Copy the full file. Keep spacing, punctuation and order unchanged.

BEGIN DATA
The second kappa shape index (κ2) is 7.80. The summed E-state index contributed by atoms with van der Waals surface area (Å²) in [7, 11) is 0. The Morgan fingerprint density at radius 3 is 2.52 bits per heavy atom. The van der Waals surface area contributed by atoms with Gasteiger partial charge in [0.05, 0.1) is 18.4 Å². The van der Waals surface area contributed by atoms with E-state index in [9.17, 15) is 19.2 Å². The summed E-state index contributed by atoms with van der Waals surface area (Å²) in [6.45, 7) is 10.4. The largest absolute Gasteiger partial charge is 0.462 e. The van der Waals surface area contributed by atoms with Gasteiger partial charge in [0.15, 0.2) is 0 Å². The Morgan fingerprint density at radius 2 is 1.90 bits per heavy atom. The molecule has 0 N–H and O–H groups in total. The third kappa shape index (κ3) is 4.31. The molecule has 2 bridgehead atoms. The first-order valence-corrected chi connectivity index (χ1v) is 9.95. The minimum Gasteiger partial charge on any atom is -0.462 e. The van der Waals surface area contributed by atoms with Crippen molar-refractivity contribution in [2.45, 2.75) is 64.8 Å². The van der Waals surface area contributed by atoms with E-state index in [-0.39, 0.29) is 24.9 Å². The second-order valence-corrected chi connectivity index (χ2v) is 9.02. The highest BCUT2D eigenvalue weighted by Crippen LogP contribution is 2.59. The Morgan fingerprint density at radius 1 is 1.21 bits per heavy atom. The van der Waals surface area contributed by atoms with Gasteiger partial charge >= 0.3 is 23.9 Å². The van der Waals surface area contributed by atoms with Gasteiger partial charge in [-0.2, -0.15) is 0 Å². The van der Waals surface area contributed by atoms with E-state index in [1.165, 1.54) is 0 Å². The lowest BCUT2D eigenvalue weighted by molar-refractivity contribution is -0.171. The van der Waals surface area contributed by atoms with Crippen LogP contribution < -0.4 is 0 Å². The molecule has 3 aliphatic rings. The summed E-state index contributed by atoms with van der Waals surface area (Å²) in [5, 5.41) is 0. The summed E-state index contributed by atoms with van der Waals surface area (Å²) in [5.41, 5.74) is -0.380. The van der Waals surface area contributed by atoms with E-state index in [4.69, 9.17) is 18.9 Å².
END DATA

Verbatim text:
The second kappa shape index (κ2) is 7.80. The summed E-state index contributed by atoms with van der Waals surface area (Å²) in [7, 11) is 0. The Morgan fingerprint density at radius 3 is 2.52 bits per heavy atom. The van der Waals surface area contributed by atoms with Gasteiger partial charge in [0.05, 0.1) is 18.4 Å². The van der Waals surface area contributed by atoms with E-state index in [9.17, 15) is 19.2 Å². The summed E-state index contributed by atoms with van der Waals surface area (Å²) in [6.45, 7) is 10.4. The largest absolute Gasteiger partial charge is 0.462 e. The van der Waals surface area contributed by atoms with Gasteiger partial charge in [0.15, 0.2) is 0 Å². The Morgan fingerprint density at radius 2 is 1.90 bits per heavy atom. The molecule has 0 N–H and O–H groups in total. The third kappa shape index (κ3) is 4.31. The molecule has 2 bridgehead atoms. The first-order valence-corrected chi connectivity index (χ1v) is 9.95. The minimum Gasteiger partial charge on any atom is -0.462 e. The van der Waals surface area contributed by atoms with Crippen molar-refractivity contribution in [2.45, 2.75) is 64.8 Å². The van der Waals surface area contributed by atoms with E-state index in [-0.39, 0.29) is 24.9 Å². The second-order valence-corrected chi connectivity index (χ2v) is 9.02. The highest BCUT2D eigenvalue weighted by Crippen LogP contribution is 2.59. The Morgan fingerprint density at radius 1 is 1.21 bits per heavy atom. The van der Waals surface area contributed by atoms with Gasteiger partial charge >= 0.3 is 23.9 Å². The van der Waals surface area contributed by atoms with Gasteiger partial charge in [-0.2, -0.15) is 0 Å². The van der Waals surface area contributed by atoms with E-state index in [1.165, 1.54) is 0 Å². The lowest BCUT2D eigenvalue weighted by molar-refractivity contribution is -0.171. The van der Waals surface area contributed by atoms with Crippen LogP contribution < -0.4 is 0 Å². The molecule has 3 aliphatic rings. The summed E-state index contributed by atoms with van der Waals surface area (Å²) in [5, 5.41) is 0. The summed E-state index contributed by atoms with van der Waals surface area (Å²) in [5.41, 5.74) is -0.380. The van der Waals surface area contributed by atoms with E-state index in [4.69, 9.17) is 18.9 Å².